Jean Valentine Analysis

Other literary forms

(Poets and Poetry in America)

Although Jean Valentine is principally known as a poet, she edited The Lighthouse Keeper: Essays on the Poetry of Eleanor Ross Taylor (2001) in an effort to expand poetry readers’ exposure to the North Carolinian poet. Valentine also served as a visiting editor for the winter, 2008-2009, issue of Ploughshares.


(Poets and Poetry in America)

Jean Valentine’s creative efforts have been acknowledged with the Shelley Memorial Award from the Poetry Society of America (1999) and the Maurice English Poetry Award (2000). Home Deep Blue garnered her the Beatrice Hawley Award. The poet’s visibility was raised to new levels when Valentine received the 2004 National Book Award in Poetry for Door in the Mountain. This award was followed by the Morton Dauwen Zabel Award in 2006 and the Wallace Stevens Award in 2009. She served as New York’s state poet from 2008 to 2010.

Valentine has received a Guggenheim Fellowship, a National Endowment for the Arts Literature Fellowship in Poetry, and grants from the New York State Council for the Arts, the New York Foundation for the Arts, the National Endowment for the Arts, the Rockefeller Foundation, and the Bunting Institute.


(Poets and Poetry in America)

Bland, Celia. “The World as Her Own: A Profile of Jean Valentine.” Poets and Writers (November/December, 2004): 48-53. The article provides a penetrating profile of the poet and her personal challenges. Valentine’s responses help place the poet in the world of contemporary poetry. It yields more of the woman behind the poetry, while using her publications as guides.

Hacht, Anne Marie, and Ira Mark Milne, eds. Poetry for Students. Vol. 24. Detroit: Gale, 2006. This clearly written discussion of “Seeing You” offers points of reference that remove the mystery for a novice poetry reader and provides a starting point from which to understand Valentine’s stark style.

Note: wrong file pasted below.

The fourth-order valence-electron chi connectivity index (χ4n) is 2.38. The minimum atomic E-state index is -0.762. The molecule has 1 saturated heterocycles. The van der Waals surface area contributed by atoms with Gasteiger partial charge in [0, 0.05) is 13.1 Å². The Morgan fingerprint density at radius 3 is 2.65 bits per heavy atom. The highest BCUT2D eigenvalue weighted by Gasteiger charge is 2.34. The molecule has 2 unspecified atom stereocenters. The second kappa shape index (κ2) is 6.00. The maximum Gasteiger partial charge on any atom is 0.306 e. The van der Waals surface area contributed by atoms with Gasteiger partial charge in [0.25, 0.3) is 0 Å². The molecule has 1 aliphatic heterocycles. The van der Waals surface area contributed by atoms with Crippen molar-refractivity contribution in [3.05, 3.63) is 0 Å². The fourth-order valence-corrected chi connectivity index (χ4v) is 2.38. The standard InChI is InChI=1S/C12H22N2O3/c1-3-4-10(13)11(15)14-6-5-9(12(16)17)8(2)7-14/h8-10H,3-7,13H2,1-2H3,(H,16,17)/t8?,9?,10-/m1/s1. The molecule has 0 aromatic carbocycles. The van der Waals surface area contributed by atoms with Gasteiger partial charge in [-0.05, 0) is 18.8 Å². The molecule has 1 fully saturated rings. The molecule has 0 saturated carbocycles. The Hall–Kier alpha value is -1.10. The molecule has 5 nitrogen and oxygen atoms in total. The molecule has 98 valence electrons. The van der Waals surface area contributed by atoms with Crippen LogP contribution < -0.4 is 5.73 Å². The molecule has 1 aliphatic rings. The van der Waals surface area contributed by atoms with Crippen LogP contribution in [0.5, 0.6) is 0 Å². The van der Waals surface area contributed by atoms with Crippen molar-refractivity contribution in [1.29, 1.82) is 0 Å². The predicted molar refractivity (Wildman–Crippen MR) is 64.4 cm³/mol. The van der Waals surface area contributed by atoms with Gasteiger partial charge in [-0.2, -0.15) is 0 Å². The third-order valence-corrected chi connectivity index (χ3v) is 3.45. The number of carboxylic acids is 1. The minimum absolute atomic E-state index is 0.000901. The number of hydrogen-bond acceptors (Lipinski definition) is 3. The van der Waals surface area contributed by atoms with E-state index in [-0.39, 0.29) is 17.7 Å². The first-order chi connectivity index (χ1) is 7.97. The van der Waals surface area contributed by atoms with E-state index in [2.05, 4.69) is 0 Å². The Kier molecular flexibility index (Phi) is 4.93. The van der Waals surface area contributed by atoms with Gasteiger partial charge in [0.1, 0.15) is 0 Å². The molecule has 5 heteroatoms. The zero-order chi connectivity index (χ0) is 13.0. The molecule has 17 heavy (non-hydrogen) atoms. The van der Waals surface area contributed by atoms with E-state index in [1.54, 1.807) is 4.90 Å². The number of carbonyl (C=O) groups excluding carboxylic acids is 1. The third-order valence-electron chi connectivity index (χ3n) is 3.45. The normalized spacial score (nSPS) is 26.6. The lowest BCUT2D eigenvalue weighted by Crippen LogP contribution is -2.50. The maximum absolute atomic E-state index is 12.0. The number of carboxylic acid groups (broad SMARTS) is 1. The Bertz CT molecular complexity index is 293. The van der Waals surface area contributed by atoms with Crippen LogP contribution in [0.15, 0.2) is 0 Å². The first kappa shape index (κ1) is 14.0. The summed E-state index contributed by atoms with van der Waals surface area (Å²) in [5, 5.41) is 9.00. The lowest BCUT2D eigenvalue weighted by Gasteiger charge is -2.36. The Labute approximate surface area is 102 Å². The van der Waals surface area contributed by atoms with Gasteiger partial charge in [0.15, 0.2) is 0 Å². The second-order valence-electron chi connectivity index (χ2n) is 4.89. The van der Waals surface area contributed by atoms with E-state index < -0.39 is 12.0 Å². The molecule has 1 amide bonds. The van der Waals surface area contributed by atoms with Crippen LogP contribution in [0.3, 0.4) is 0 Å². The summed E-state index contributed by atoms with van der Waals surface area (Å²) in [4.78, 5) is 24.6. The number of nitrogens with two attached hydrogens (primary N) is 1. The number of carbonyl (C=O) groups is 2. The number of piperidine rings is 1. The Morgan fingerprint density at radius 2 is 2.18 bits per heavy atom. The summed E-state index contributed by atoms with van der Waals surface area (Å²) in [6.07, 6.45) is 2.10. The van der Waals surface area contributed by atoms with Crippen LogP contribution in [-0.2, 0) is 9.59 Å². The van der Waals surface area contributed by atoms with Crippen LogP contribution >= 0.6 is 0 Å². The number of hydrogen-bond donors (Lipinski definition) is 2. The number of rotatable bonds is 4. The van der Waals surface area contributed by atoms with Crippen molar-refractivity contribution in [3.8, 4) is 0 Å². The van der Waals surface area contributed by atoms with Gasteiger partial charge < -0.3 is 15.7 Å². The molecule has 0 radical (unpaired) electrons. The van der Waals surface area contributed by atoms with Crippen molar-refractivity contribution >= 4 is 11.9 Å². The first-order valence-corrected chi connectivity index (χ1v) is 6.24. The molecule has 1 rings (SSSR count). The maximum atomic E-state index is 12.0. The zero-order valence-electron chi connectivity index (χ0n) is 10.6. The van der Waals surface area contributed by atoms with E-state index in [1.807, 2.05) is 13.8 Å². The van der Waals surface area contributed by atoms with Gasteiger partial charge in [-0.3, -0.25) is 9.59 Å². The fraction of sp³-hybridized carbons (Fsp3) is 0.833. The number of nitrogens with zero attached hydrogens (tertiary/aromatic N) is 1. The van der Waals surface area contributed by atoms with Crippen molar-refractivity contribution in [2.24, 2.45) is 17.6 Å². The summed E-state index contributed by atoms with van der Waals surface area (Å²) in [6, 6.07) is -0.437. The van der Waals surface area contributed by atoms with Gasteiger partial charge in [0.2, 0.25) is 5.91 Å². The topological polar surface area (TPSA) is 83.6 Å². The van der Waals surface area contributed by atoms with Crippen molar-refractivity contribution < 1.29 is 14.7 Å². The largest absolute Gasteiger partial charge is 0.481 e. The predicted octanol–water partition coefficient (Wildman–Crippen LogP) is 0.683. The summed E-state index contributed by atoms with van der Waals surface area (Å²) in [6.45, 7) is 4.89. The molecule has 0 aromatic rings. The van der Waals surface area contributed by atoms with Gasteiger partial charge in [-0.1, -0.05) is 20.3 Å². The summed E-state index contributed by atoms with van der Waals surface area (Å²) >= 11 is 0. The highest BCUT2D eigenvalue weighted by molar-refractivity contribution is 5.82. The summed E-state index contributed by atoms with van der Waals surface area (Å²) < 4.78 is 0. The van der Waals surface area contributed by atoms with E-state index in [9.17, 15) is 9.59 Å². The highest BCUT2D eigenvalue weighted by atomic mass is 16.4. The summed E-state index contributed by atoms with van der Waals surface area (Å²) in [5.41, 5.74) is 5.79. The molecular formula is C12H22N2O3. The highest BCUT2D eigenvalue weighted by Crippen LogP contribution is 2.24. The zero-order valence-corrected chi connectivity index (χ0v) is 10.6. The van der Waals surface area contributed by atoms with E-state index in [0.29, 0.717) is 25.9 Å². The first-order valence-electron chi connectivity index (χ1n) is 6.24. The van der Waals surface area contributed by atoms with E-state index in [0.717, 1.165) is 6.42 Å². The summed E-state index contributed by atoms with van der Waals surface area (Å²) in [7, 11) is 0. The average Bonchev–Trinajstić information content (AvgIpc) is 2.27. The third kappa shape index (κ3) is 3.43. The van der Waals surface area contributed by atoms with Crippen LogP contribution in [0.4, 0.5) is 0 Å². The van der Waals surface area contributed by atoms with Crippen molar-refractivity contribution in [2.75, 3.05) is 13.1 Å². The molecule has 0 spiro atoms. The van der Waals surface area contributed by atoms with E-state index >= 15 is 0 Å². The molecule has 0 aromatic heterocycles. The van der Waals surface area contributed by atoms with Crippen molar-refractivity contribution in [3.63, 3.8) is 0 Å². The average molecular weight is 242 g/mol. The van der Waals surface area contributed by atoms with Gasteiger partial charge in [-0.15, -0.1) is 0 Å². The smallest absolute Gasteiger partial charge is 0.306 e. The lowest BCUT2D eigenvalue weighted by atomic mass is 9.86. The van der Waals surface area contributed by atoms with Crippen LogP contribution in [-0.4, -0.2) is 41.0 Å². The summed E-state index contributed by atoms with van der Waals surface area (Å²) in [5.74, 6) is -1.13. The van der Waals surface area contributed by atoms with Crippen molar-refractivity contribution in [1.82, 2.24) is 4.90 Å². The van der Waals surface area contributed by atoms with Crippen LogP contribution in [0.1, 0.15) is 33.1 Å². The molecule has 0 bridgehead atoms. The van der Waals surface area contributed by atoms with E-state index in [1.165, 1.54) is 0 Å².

Rivard, David. Review of The River at Wolf. Ploughshares 19, no. 2 (Fall, 1993): 246. Helps place Valentine in the contemporary poetry movement. Rivard clearly shows the book’s strengths and weaknesses. Rivard discusses Valentine’s tendency to expose feelings too long hidden, which serves to generate an intimacy in her poetry that unsettles and comforts.

Upton, Lee. “’Dream Barker’: Preoedepal Fusion and Radiant Boundaries in Jean Valentine.” In The Muse of Abandonment: Origin, Identity, Mastery in Five American Poets. London: Associated University Presses, 1998. Discussion of Valentine’s use of dreams and their imagery in her poetry, starting with Dream Barker, and Other Poems and later volumes as well. Includes bibliographical references and index.

Valentine, Jean. “A Conversation with Jean Valentine.” Interview by Eve Grubin. Crossroads 59 (2002). Valentine discusses some of the topics she explores in her poems—war, politics, and feminism—and the impact of dreams and the unseen on her poems. She also mentions poets who influenced her poetry.

_______. Interview by Michael Klein. American Poetry Review 20, no. 4 (July/August, 1991): 39-44. Klein’s interview of Valentine provides insight into how she approaches the writing process. The poet’s description of her life allows deeper understanding of her restrained lyrics and how dreams are critical to her writing.

_______. “Jean Valentine.” http://www.jeanvalentine .com. Valentine’s official Web site offers a biography, list of books, and information on readings.